You cannot take things lightly and that has been the most important lesson: Shakib Al Hasan
DHAKA: Premier Bangladesh all terrain Shakib Al Hasan , who is serving a one-year ban for failing to report a corrupt approach, says that not taking things lightly due to ignorance was the biggest lesson he learned from the infamous incident.
Shakib, who had racked up 606 races at the 2019 World Cup, was banned by the ICC for two years last October with one year suspended after he accepted three charges for violating the world body's Anti-Corruption Code.
I have come to realize that there are certain things that you simply cannot take lightly due to ignorance and that is probably the most important lesson I learned during this time, DW Bangla quoted Shakib, who is currently in the United States, as saying.
Its ban ends on October 29 of this year.
It is a very difficult time for me because you always think that I am not playing or that I cannot play. The good news is that I was able to stay with my wife during the birth of our second child.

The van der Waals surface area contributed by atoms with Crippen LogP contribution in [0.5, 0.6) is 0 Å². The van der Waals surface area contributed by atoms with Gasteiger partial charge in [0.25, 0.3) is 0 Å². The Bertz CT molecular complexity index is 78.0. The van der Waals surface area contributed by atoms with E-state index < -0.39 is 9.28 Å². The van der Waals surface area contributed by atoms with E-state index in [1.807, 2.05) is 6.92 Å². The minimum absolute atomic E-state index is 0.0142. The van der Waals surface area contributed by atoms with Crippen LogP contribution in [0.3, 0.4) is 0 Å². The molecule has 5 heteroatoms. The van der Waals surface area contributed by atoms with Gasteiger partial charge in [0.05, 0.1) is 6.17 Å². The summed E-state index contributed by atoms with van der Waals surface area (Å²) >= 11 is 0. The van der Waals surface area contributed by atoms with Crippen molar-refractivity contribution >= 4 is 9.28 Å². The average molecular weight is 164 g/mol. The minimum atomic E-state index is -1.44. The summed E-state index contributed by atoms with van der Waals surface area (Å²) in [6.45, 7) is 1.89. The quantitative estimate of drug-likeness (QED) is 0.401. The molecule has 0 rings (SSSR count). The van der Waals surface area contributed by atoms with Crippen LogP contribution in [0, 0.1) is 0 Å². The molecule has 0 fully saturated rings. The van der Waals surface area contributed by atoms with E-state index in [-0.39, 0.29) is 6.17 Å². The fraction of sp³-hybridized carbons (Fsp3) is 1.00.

I couldn't do that when my first daughter was born and I'm trying to be with them in the running of the bulls. Ensuring that I am not depressed is extremely important to me since I am locked in my home.
The 33-year-old was in sublime contact with the bat before the ban brought him down. Shakib hopes it will start again from where he left off.
First of all, I want to get back to the game. I will be back in the game after 4-5 months. No other decision (will be made) before that. The biggest challenge is being able to start again from where I was standing, that's what I expect from myself.
I wish I could start where I ended up. That is the challenge for me, nothing more.
Shakib was sensational at World Cup number three and said that great South African AB de Villiers inspired him to hit that position.
I was talking to de Villiers during the BPL before the world cup. It was just a normal conversation. He told me that sometimes he's hit late. If he had hit number three, then he could have contributed more to the team and scored more runs.
Thinking about the team, he always had to play at four, five, six. His theory was to play in the middle order and score 70-80, which sometimes gives the team an advantage and sometimes it doesn't work. But if he had hit at three, he could have scored 100-120 and could have won more, he added.